LISBON (Reuters) - The popularity of Portugal's ruling Social Democrats has plummeted 12 percentage points to a record low for this administration after its deeply unpopular tax hikes, an opinion poll published on Thursday showed.
The poll, in daily Diario de Noticias, also showed increased support for small parties on the left, which oppose the country's IMF/European Union bailout and the austerity measures that come with it.
Portugal had managed to comply with the bailout with relatively little opposition but mass protests against austerity have erupted since the government announced on September 7 a rise in social security contributions for all workers to 18 percent from 11 percent in 2013. That undermined the political consensus which until then was in support of Portugal's 78 billion euro ($101.85 billion) EU/IMF bailout.
The poll also found that nearly half of those surveyed, 48 percent, said they thought there was a high probability that Portugal would "live through a situation identical to Greece," in the next one to two years. In the previous poll, 34 percent thought that scenario was likely.
Greece's debt crisis has sent the country into recession for five years and stirred up mass social protests. Portugal has so far only been in recession for two years and strikes and protests have been infrequent, although unemployment is at record highs.
But hundreds of thousands of Portuguese took to the streets to demonstrate against the tax hikes on Saturday in the biggest public protest since the country received its bailout last year.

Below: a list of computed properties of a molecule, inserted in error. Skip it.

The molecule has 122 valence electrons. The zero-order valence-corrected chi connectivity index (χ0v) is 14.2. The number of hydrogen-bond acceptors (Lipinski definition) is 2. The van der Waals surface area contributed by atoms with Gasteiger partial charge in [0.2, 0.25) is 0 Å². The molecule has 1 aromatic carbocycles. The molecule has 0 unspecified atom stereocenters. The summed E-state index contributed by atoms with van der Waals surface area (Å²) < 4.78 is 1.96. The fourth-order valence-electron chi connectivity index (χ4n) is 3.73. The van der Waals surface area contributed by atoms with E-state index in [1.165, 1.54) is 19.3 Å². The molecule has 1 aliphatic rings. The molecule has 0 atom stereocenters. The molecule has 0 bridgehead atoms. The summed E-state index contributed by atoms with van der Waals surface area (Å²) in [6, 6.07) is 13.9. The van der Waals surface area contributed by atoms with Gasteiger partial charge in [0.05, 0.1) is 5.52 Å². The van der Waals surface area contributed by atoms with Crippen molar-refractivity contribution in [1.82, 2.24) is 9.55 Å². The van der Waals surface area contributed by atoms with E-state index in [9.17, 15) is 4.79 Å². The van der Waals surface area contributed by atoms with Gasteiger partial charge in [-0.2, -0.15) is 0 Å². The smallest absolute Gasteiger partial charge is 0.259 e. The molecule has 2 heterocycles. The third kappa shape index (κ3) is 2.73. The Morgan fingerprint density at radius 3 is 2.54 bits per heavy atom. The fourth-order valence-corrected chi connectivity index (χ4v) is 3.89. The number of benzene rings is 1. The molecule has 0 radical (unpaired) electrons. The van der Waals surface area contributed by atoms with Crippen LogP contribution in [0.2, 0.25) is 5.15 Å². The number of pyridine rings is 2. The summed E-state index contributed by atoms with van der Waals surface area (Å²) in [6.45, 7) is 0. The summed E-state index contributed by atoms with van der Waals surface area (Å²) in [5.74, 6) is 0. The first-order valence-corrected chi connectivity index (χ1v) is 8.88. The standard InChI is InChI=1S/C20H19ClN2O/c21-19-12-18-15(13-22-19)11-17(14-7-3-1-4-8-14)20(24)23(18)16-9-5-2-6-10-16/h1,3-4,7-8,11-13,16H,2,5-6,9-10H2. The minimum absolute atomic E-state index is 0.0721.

Austerity has pushed Portugal into its worst recession since the 1970s but the government insists there is no alternative. It has said it is willing to "calibrate" the tax rise, but said alternative austerity moves would also hurt consumption.
In the poll, the ruling Social Democrats received 24 percent support, down from 36 percent in June, putting the party far behind the opposition Socialists.
But the poll came as a warning to all the main political parties, as the Socialists also slipped, to 31 percent from 33 percent. Instead, the anti-bailout parties gained, with the Communists rising to 13 percent support from 9 percent and the Left Bloc gaining to 11 percent from 9 percent.
The rightist CDS party, which governs together with the Social Democrats in a coalition, gained slightly to 7 percent from 6 percent. Some analysts have said the government's tax hikes have strained the coalition because of the CDS' traditional opposition to higher taxes.
The poll in Diario de Noticias was carried out by pollsters at Lisbon's Catholic University on September 15-17. It surveyed 1,132 people and had a margin of error of 2.9 percentage points.
(Reporting By Axel Bugge. Editing by Jane Merriman)